The fur trade of the 1800s played a major role in America’s westward expansion. Soon after the Lewis and Clark Expedition of 1804, many European Americans were inspired to head out into the Rocky Mountain West in pursuit of the fur trade. Free trappers lived in the mountains to trade furs and skins of beaver and other wild animals with Native Americans, and eventually adopted some of the tribes’ cultural ways of life.
This high frequency of trading developed an economic system between the native people and the Euro-Americans. In exchange for furs and robes, the American Indians received processed and manufactured goods like tobacco, liquor, firearms, tools, metalware, clothing and glass beads.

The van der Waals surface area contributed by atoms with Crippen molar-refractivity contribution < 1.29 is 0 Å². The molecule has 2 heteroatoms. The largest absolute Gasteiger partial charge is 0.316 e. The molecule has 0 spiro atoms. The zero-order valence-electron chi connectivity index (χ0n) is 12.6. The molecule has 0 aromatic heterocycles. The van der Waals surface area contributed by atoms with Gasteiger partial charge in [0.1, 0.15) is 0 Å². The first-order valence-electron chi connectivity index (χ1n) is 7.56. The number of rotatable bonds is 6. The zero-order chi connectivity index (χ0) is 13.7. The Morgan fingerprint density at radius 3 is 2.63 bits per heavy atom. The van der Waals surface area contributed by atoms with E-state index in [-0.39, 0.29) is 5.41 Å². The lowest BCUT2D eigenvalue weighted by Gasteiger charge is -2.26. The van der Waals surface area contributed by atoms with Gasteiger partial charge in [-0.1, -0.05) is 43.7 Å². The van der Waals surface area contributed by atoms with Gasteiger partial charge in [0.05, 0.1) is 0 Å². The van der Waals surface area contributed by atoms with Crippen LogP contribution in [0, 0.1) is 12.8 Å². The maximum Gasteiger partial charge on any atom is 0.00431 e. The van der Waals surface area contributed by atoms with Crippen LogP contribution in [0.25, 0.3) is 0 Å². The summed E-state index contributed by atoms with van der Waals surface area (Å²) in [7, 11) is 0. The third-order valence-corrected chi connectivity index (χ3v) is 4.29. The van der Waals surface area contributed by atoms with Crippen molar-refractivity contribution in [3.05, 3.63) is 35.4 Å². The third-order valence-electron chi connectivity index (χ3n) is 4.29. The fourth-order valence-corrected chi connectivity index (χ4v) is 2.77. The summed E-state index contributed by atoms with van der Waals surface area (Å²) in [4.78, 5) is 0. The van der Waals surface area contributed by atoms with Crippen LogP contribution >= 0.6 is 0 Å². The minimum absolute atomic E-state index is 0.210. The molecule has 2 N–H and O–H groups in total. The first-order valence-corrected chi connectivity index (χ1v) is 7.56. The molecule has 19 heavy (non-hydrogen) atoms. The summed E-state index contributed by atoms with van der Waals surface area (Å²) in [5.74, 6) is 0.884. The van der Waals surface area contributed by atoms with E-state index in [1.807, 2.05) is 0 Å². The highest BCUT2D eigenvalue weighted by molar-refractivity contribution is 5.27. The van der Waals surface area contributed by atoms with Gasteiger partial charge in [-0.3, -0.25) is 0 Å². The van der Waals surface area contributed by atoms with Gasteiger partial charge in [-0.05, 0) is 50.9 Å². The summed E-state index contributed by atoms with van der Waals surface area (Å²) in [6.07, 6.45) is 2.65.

For more information on the fur trade, visit the Dickson Research Center.